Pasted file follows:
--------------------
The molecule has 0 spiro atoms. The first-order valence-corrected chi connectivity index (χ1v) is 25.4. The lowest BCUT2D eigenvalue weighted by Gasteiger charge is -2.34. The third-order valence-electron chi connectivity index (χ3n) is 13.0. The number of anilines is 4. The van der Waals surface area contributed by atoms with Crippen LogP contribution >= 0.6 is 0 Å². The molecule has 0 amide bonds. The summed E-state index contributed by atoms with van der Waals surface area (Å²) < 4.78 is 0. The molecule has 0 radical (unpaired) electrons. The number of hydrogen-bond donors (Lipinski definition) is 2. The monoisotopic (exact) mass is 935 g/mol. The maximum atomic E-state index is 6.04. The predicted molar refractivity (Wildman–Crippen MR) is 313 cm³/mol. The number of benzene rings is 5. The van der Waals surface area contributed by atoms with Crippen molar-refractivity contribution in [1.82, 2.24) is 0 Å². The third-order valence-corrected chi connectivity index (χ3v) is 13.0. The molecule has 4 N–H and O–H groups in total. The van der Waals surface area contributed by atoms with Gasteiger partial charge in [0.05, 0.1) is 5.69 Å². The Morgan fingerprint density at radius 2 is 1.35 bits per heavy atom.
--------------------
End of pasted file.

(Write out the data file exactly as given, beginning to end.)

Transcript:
The molecule has 0 spiro atoms. The first-order valence-corrected chi connectivity index (χ1v) is 25.4. The lowest BCUT2D eigenvalue weighted by Gasteiger charge is -2.34. The third-order valence-electron chi connectivity index (χ3n) is 13.0. The number of anilines is 4. The van der Waals surface area contributed by atoms with Crippen LogP contribution >= 0.6 is 0 Å². The molecule has 0 amide bonds. The summed E-state index contributed by atoms with van der Waals surface area (Å²) < 4.78 is 0. The molecule has 0 radical (unpaired) electrons. The number of hydrogen-bond donors (Lipinski definition) is 2. The monoisotopic (exact) mass is 935 g/mol. The maximum atomic E-state index is 6.04. The predicted molar refractivity (Wildman–Crippen MR) is 313 cm³/mol. The number of benzene rings is 5. The van der Waals surface area contributed by atoms with Crippen molar-refractivity contribution in [1.82, 2.24) is 0 Å². The third-order valence-corrected chi connectivity index (χ3v) is 13.0. The molecule has 4 N–H and O–H groups in total. The van der Waals surface area contributed by atoms with Gasteiger partial charge in [0.05, 0.1) is 5.69 Å². The Morgan fingerprint density at radius 2 is 1.35 bits per heavy atom.